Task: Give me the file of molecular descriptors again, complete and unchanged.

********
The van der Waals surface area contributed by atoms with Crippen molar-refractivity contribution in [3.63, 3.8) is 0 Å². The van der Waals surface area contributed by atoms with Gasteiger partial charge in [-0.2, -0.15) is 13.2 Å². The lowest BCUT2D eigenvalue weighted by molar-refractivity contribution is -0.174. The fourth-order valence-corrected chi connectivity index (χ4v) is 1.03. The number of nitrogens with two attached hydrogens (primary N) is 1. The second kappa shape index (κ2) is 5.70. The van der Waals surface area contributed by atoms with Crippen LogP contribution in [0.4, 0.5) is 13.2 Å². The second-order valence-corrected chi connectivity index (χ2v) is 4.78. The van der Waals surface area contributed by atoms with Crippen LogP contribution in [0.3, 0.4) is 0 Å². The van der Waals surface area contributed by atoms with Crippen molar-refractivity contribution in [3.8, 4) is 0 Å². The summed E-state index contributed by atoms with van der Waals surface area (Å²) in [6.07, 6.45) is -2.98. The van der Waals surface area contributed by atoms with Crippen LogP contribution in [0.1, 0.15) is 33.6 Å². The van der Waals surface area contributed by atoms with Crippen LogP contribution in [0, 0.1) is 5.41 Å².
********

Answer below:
The van der Waals surface area contributed by atoms with Crippen molar-refractivity contribution in [3.63, 3.8) is 0 Å². The van der Waals surface area contributed by atoms with Gasteiger partial charge in [-0.2, -0.15) is 13.2 Å². The lowest BCUT2D eigenvalue weighted by molar-refractivity contribution is -0.174. The fourth-order valence-corrected chi connectivity index (χ4v) is 1.03. The number of nitrogens with two attached hydrogens (primary N) is 1. The second kappa shape index (κ2) is 5.70. The van der Waals surface area contributed by atoms with Crippen LogP contribution in [0.4, 0.5) is 13.2 Å². The second-order valence-corrected chi connectivity index (χ2v) is 4.78. The van der Waals surface area contributed by atoms with Crippen LogP contribution in [0.3, 0.4) is 0 Å². The van der Waals surface area contributed by atoms with Crippen molar-refractivity contribution in [3.8, 4) is 0 Å². The summed E-state index contributed by atoms with van der Waals surface area (Å²) in [6.07, 6.45) is -2.98. The van der Waals surface area contributed by atoms with Crippen LogP contribution in [0.1, 0.15) is 33.6 Å². The van der Waals surface area contributed by atoms with Crippen LogP contribution in [0, 0.1) is 5.41 Å².